Bryan Garsten

Liberal societies, I want to suggest, are those that offer refuge from the very people they empower. The reach of this formulation will become evident when we allow ourselves to use “refuge” in both a literal and a metaphorical sense, so that institutions and practices can offer refuge from a powerful person as much as a fortress can. […] 

Because liberal societies offer within them different sorts of refuge, they should not produce many refugees fleeing elsewhere. The United States does not generally produce large refugee flows, but those it has at times produced — as when enslaved Americans fled to Canada before the American Civil War — have offered good indices of weaknesses in its liberal credentials. Liberal societies themselves should by their nature appreciate the plight of foreign refugees and err on the side of welcoming them, but the facts do not allow us to say that liberal societies are always more welcoming than nonliberal societies. The crucial indicator of liberalism is whether a society produces refugees. A society becomes more liberal when it reduces the reasons that people have to flee — not by converting all people to one outlook or identity, but by offering them the chance to find refuge internally. Liberal societies aim to generate no exodus.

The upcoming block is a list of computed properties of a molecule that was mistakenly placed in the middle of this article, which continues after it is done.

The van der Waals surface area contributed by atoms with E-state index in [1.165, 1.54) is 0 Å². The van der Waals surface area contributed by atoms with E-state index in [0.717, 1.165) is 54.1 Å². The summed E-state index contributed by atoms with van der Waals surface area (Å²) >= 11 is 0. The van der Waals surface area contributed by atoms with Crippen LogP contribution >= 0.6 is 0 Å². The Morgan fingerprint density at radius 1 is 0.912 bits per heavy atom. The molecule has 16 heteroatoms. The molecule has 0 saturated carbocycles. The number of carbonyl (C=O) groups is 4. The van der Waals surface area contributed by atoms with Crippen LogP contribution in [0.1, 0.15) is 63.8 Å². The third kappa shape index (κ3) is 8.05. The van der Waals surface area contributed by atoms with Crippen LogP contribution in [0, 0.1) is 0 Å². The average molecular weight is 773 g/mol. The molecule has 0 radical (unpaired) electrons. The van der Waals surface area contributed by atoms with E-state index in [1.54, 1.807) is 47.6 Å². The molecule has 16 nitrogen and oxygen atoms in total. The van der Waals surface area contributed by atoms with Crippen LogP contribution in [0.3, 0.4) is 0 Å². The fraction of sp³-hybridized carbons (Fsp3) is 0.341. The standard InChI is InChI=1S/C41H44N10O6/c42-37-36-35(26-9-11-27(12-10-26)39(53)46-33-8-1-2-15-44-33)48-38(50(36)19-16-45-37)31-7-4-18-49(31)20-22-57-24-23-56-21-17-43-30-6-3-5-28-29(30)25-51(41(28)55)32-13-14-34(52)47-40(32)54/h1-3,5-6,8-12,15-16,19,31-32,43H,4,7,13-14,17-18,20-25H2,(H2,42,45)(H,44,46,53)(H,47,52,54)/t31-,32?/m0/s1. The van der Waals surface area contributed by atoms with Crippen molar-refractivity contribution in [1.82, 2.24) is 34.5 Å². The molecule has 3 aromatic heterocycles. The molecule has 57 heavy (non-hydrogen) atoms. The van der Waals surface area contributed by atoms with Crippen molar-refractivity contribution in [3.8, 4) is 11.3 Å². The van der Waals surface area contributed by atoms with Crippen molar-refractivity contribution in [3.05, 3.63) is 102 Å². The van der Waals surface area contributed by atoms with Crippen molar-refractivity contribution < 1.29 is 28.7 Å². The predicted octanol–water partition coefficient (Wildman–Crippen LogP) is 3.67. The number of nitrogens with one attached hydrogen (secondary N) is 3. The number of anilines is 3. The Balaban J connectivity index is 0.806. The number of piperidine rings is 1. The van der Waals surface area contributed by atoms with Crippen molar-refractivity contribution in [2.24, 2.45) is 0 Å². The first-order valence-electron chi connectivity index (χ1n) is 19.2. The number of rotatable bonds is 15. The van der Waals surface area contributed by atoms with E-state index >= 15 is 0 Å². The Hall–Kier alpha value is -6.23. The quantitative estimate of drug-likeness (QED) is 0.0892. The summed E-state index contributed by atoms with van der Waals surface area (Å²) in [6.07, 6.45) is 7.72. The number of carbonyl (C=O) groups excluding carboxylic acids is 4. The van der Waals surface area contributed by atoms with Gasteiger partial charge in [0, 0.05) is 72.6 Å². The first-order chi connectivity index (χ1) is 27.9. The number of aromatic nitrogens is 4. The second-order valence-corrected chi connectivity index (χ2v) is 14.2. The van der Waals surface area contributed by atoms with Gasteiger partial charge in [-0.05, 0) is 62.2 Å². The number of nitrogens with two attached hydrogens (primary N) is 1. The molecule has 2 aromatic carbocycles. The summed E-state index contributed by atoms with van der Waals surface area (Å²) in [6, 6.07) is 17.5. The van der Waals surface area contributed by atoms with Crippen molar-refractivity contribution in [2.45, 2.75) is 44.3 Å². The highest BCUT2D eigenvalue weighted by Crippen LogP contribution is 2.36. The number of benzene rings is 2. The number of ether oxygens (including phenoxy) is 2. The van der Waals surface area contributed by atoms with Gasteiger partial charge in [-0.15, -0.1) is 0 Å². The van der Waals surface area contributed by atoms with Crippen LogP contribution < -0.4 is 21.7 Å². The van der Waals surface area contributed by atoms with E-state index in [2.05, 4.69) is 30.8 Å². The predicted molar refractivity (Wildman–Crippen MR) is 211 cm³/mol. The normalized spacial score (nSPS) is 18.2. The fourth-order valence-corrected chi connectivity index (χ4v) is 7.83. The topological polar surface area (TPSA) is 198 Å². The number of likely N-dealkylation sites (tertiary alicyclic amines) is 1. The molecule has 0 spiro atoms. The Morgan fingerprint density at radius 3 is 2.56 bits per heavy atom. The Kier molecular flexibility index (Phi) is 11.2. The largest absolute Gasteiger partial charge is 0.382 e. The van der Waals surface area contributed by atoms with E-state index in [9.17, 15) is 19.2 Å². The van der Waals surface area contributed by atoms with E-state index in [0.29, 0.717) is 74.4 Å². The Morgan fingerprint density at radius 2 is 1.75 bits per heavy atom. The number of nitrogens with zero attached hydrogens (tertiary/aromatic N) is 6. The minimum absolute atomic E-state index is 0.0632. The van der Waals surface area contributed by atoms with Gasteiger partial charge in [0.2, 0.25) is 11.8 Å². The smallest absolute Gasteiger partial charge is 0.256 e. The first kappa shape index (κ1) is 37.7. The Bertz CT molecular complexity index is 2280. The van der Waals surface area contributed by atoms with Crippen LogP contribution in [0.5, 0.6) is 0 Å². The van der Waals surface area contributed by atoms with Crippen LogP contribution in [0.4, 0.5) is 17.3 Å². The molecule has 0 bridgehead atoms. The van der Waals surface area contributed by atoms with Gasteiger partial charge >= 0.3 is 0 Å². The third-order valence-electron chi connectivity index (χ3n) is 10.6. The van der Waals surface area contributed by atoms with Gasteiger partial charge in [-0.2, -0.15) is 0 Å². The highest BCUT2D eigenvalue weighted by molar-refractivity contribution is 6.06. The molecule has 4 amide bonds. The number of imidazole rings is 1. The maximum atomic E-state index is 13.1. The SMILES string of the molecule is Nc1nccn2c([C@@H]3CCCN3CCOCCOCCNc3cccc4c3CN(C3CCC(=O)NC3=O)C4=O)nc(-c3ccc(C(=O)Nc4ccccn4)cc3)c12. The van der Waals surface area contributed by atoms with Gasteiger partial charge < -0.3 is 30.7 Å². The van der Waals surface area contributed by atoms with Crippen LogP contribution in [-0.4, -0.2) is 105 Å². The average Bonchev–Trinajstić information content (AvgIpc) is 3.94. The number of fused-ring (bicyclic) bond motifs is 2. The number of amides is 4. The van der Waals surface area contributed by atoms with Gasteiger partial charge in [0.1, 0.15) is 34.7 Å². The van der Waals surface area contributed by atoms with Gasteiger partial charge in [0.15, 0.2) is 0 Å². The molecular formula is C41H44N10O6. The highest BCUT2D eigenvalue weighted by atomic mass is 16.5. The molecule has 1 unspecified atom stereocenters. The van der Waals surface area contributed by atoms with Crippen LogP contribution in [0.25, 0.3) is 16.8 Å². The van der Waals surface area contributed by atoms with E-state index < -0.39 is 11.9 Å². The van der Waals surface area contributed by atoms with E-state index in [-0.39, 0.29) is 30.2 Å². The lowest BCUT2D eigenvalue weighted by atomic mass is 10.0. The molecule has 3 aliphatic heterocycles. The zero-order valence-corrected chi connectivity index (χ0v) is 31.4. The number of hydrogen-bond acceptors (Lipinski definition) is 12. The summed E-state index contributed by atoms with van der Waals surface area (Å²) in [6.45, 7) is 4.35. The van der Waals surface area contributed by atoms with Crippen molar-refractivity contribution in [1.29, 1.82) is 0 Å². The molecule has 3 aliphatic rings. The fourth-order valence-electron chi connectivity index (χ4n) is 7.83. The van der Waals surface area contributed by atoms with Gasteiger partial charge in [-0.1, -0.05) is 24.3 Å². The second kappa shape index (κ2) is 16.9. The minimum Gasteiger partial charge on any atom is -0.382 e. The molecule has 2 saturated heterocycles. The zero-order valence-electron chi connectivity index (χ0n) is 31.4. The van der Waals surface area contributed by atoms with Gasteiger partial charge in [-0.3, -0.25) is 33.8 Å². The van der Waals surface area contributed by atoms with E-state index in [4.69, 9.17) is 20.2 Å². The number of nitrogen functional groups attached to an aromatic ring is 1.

It is in this sense that many of the recent developments I have regularly decried on this blog — surveillance capitalism, panoptic governance, coercive administrative practices (especially in academia) — are straightforwardly anti-liberal, sometimes consciously, sometimes blindly. I like the framing of refuge. From Florida’s “Stop WOKE” law to the anti-bias “teams” and “task forces” that populate American campuses, the common theme is: You have no refuge from us. Resistance is futile.

Garsten’s essay is trying to do a lot of things, and I think he gets tangled up at times, in interesting ways. For instance, on page 143 he moves seamlessly from celebrating the founding of cities to celebrating the spread of markets, in a way that suggests that he thinks that the reason we have cities is to spread markets. There are other views on that point. But the major themes involve certain claims about healthy societies. Such societies